kimchi meatloaf shredded brussels sprouts and kale salad chocolate pudding split pea soup


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make my day (and night)

Thursday, January 15th, 2015

Recipe: split pea soup

I knew it was going to be a long day. First there was the pre-dawn wake up to check if the sunrise was worth shooting. It wasn’t, but once I’m up, I’m up. I got Jeremy to the Park-n-Ride just as the bus was pulling in. Six hours at my skate ski program gave me my cardio workout for the day. Then there was a photo shoot to finish before heading down to Boulder to attend a 3-hour avalanche safety lecture. By the time Jeremy and I were walking to the front door of the house, we had about an hour left before midnight. I looked up at our clear night skies, sparkling with a spray of stars, and suddenly remembered, “There’s supposed to be a comet in the sky!” The excitement of the comet trumped our exhaustion and we dutifully looked up star charts and stood on the deck guessing at where the comet should be. It was too faint for us to view with the naked eye, but the camera was able to pick it up.


comet lovejoy



Astronomy makes an excellent highlight of the night. But let me tell you about my highlight of the day. My ski program involves breakfast, 2 hours of skate instruction, lunch, and then 2 more hours of skate instruction. When I did the telemark ski program several years back, you could eat pretty much anything and still telemark ski. Not so with skate skiing. Because it’s so cardio-intensive, I avoid eating much before skiing. By the time I get home at 3 pm, I am ready to eat my ski boots. However, I had leftover soup in the refrigerator just waiting to be heated and devoured. Hot and hearty split pea soup after being out in the snow is a welcome thing.

It’s easy to be a soup lover year round, but winter in Colorado is the king of soup season. Making soup warms your house, filling it with comforting aromas. Eating soup nourishes and heats your body. I have dozens of great recipes that go into rotation when the snow starts to stick in the mountains, but there exists a never-ending desire to add more delectable soups to that collection. Split pea soup appealed to me as a one-bowl meal – something wholesome and easy to reheat after hours of skiing.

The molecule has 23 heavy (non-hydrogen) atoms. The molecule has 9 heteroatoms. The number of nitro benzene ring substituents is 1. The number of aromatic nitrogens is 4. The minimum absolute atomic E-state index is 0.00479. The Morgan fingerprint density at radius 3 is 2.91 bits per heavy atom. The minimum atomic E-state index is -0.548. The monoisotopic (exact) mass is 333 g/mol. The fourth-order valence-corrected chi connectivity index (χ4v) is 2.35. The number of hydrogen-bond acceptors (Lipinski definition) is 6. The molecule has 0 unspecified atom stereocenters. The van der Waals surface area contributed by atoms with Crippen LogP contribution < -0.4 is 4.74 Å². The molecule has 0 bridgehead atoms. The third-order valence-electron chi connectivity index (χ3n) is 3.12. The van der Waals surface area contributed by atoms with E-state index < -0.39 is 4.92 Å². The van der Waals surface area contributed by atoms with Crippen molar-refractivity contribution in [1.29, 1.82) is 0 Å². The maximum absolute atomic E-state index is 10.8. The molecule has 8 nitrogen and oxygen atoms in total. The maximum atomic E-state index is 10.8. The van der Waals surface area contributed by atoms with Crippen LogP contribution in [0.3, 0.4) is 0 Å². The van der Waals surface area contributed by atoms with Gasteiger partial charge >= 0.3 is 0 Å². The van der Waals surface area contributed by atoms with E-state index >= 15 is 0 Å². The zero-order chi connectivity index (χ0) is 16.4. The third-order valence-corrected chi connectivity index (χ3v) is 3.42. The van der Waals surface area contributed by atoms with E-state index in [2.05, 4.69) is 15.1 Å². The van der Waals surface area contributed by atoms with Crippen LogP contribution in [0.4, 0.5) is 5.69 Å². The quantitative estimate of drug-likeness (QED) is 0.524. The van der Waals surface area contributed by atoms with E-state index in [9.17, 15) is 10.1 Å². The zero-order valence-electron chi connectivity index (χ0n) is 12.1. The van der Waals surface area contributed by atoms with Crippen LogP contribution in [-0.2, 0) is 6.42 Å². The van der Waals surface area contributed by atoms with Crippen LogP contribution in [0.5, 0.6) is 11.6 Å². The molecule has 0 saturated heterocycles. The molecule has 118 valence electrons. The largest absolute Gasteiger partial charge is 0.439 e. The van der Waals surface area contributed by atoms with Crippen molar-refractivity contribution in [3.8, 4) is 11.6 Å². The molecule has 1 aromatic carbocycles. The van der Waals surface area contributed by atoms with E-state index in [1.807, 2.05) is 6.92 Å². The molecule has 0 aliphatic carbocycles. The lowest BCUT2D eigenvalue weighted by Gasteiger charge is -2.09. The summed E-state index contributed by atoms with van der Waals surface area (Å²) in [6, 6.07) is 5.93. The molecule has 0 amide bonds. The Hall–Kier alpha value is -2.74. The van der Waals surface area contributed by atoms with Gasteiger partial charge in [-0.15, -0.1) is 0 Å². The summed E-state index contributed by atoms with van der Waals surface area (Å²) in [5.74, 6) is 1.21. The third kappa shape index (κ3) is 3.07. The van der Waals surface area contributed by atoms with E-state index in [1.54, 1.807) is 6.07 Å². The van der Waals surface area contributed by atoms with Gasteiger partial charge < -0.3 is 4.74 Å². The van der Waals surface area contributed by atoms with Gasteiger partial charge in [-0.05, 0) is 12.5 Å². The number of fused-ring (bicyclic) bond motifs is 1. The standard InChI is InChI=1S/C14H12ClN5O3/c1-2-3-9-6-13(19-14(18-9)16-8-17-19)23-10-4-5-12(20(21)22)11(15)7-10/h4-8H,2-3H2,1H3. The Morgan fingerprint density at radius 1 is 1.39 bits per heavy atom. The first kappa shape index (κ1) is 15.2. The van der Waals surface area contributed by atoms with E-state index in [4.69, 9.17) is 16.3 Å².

split peas, onions, carrots, celery, leek, black pepper, ham, ham bone, parsley, salt, olive oil, ground cloves, cayenne, bay leaf, fresh thyme

start with water, split peas, and ham bone (or ham hock)

chop and dice the vegetables and herbs

prepped and ready



**Jump for more butter**

nothing to get angry about

Wednesday, September 17th, 2014

Recipe: angry edamame

Indian summer is here. Of course it is! It always arrives when I have a chocolate shoot to finish. I think I’m done foraging for huckleberries (are we ever REALLY done, though?) and instead I’ve been gathering breakfasts, lunches, and dinners to tide Jeremy over the next 3 weeks while I’m on the fall shoot. It is time. The colors are starting and I’m getting that itch to hit the road.


blue blue colorado skies and dynamic clouds

my local indicator aspen stand



Since I have yet to pack my gear in addition to the 114 other things on my to-do list (let’s call it a to-do novella), I’m just gonna dive into the recipe and its backstory. My friend, Kathryn, was visiting us from Norway last month when we got on the topic of food. Actually, we never stopped talking about food – this is why we are friends. She had an obsession with Kona Grill’s angry edamame. More specifically, she had an obsession with the angry butter. I’ve never eaten at Kona Grill, nor have I ever had angry edamame, but it sounded good. It’s really all about the angry butter. So I did a quick Google search and found a list of ingredients as a handrail.

edamame, butter, lime, kosher salt, sambal, garlic, red chile powder, cayenne powder